Adequate procedures

The Government's guidance addresses the subject of "adequate procedures" by setting out six principles, designed to be flexible to allow for the variety of circumstances in which commercial organisations find themselves. These principles are expressed in general terms and the guidance stresses that the key is for each organisation to identify and manage the specific risk profile that it faces. Organisations will face very different risk profiles depending on the specific factors affecting them. However, the six principles, together with the associated commentary, offer companies a useful starting point for developing appropriate policies and procedures. The six principles are:

  • Proportionate procedures
  • Top-level commitment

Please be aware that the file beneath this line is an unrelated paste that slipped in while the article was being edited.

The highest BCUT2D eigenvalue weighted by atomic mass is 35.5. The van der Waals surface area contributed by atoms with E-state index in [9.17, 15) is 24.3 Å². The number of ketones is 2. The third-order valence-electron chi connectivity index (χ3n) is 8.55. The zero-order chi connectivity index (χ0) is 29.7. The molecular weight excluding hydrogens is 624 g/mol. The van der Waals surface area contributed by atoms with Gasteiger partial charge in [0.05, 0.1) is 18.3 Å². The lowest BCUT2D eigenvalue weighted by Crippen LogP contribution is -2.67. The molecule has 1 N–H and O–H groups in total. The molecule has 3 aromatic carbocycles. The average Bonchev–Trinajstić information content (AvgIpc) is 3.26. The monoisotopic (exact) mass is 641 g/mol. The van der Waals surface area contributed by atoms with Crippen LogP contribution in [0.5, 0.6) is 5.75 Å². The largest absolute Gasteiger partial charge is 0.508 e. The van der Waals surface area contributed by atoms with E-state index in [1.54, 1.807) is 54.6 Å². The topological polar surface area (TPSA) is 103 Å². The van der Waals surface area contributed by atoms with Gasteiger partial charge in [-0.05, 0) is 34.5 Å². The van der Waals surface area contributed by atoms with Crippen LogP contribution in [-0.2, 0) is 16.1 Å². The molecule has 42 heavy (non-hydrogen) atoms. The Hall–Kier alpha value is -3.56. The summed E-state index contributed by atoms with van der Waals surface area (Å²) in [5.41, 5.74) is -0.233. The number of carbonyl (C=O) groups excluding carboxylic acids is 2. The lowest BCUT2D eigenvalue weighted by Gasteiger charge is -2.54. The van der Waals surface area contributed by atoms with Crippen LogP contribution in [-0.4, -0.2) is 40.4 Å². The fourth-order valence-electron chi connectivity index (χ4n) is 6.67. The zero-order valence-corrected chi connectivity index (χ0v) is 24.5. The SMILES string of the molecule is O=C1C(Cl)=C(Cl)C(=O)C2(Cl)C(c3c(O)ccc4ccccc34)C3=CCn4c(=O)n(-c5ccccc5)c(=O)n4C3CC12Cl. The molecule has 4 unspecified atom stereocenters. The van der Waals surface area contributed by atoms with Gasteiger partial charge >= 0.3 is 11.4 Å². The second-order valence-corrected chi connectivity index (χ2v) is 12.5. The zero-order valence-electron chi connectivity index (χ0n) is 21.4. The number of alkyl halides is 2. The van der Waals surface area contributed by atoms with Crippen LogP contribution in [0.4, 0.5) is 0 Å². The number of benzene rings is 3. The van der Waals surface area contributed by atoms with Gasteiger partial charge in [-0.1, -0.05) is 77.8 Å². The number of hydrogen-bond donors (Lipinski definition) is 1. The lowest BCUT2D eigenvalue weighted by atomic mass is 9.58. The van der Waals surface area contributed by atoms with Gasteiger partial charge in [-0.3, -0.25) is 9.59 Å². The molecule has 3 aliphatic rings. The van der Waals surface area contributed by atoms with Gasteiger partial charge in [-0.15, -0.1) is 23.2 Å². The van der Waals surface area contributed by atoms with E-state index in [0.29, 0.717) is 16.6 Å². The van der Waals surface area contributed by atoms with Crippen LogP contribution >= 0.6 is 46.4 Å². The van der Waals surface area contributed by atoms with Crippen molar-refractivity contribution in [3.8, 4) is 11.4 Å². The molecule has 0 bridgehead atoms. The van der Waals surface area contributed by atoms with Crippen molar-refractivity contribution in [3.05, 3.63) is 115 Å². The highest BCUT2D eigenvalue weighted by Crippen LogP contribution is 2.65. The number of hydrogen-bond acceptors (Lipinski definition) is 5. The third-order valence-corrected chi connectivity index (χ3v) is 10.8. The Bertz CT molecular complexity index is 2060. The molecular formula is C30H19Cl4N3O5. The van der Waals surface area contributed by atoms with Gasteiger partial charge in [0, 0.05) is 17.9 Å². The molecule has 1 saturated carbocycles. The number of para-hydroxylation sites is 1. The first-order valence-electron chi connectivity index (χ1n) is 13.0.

• Risk assessment
  • Due diligence
  • Communication
  • Monitoring and review.

Corporate hospitality

The guidance provided by each of the Government and the SFO emphasises that sensible and proportionate corporate hospitality/promotional expenditure is perfectly acceptable and can continue. However, exceptionally lavish entertainment or expenditure may result in questions being asked about the intentions behind such expenditure. The key is being able to objectively justify the outlay.

Facilitation payments

The Government and the SFO also appear to be aligned in relation to facilitation payments. Facilitation payments are unofficial payments made to public officials in order to secure or expedite the performance of a routine or necessary action (such as "grease" payments to customs officials). Both the Government's guidance and the SFO's guidance to prosecutors make it clear that such payments are illegal and must be eradicated. However, the Director of the SFO, Richard Alderman, suggested in a speech to Salans' clients and guests on 7 April 2011 that the SFO was not expecting an immediate end to such payments. The key for the SFO appears to be that companies commit to eradicating facilitation payments in due course, and that they have put in place sufficiently robust procedures to achieve that goal.